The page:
Georgetown University

2011 Patrick Healy Award Biography

The Patrick Healy Award was established in 1969 to honor those who, although not Georgetown alumni, have distinguished themselves through a lifetime of outstanding achievement and service to Georgetown, the community and his or her profession.

C. Richard Schlegel, M.D., Ph.D., Rockville, Maryland

Few individuals exemplify Georgetown’s commitment to cura personalis and “smart science with a heart” more than Dr. Richard Schlegel.

After attending Rutgers University as an undergraduate, Dick earned an M.D. and Ph.D. in Microbiology from Northwestern University and completed his residency and postdoctoral work at Harvard Medical School. Dick worked as an investigator and senior investigator at the National Institutes of Health’s National Cancer Institute, where he eventually served as Chief of the Cell Regulation and Transformation Section in the Laboratory of Tumor Virus Biology.

Dick’s work attracted Georgetown’s attention, and he was recruited as a professor in the Department of Pathology in 1990 to join forces with immunology and pathology experts who were researching the connection between cervical cancer and HPV. Dick became chair of the department in 2003, and has served as the Oscar B. Hunter Chair of Pathology since 2009.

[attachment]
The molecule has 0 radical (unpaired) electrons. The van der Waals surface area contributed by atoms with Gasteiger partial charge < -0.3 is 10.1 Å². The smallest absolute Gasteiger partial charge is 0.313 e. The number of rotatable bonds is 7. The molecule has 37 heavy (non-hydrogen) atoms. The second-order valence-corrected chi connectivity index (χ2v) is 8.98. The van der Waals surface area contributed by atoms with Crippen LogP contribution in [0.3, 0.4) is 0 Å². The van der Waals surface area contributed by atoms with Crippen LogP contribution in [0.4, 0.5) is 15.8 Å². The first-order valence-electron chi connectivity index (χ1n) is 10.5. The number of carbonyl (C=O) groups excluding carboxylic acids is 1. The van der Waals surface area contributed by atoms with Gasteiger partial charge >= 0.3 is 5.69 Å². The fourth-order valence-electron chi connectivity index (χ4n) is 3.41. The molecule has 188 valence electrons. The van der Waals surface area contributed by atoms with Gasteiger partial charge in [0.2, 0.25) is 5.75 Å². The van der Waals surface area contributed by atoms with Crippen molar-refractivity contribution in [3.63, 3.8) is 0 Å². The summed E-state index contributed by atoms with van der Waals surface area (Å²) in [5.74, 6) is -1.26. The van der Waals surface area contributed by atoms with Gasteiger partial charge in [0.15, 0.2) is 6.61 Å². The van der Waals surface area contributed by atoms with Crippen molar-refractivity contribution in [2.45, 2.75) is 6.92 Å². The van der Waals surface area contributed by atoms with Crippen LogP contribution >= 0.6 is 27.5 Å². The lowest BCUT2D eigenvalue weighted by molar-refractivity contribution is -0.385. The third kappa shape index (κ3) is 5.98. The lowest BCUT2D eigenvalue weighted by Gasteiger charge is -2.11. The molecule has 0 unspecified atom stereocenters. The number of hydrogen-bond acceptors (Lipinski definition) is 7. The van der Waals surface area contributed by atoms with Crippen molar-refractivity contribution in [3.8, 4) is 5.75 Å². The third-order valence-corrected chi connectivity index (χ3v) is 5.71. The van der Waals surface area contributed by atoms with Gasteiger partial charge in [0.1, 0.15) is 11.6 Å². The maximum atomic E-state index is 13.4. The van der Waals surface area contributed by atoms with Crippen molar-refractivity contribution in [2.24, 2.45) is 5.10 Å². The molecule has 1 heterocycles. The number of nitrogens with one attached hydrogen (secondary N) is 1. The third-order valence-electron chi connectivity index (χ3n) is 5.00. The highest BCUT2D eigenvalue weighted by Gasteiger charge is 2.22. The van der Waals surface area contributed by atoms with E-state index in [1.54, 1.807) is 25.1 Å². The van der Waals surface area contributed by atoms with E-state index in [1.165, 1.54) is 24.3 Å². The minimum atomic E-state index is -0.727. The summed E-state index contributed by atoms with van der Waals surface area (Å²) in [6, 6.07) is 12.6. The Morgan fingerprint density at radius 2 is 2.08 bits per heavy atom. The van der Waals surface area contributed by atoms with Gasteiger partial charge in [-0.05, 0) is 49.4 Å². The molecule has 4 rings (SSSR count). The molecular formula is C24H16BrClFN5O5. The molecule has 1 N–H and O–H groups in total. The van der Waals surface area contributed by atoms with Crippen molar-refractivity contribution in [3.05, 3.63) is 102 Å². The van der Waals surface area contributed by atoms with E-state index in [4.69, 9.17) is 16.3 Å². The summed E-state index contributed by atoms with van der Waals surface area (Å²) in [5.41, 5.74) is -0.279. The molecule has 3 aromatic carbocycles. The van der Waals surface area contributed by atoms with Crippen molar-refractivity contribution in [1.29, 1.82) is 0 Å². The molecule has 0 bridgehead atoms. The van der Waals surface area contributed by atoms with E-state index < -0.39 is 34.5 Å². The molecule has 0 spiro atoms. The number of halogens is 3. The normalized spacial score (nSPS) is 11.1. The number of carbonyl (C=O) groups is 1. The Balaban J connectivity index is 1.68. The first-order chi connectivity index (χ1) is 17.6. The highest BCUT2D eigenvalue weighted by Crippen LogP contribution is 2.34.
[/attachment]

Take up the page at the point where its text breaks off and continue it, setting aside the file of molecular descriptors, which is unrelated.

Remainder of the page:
In 1992, Dick and his research team changed the cancer landscape forever when they disclosed the invention of a vaccine that would block the two strains of human papillomavirus responsible for about 70 percent of cervical cancer cases. Since its approval by the Food and Drug Administration in 2006, more than 33 million doses of the vaccine, Gardasil, have been administered to young women and men across the country.

Cervical cancer is the most common form of cancer and the leading cause of cancer deaths among women in developing nations—but because of Dick’s diligent work and innovation, millions of women and men around the world will enjoy significantly longer and healthier lives. Dick and his team were awarded a $3.5 million grant from the Bill and Melinda Gates Foundation and the National Institutes of Health to work on further generations of preventive, therapeutic and low cost HPV vaccines for distribution in the developing world.

In recognition of his contributions to the advancement of global health, Georgetown President John J. DeGioia awarded Dick with the 2006 President’s Medal. Dick also received Georgetown’s Vicennial Medal in 2010 for his 20 years of devoted service to the university.

Dick and his wife, Susan, have three children—Matthew, Jennifer and Kimberly.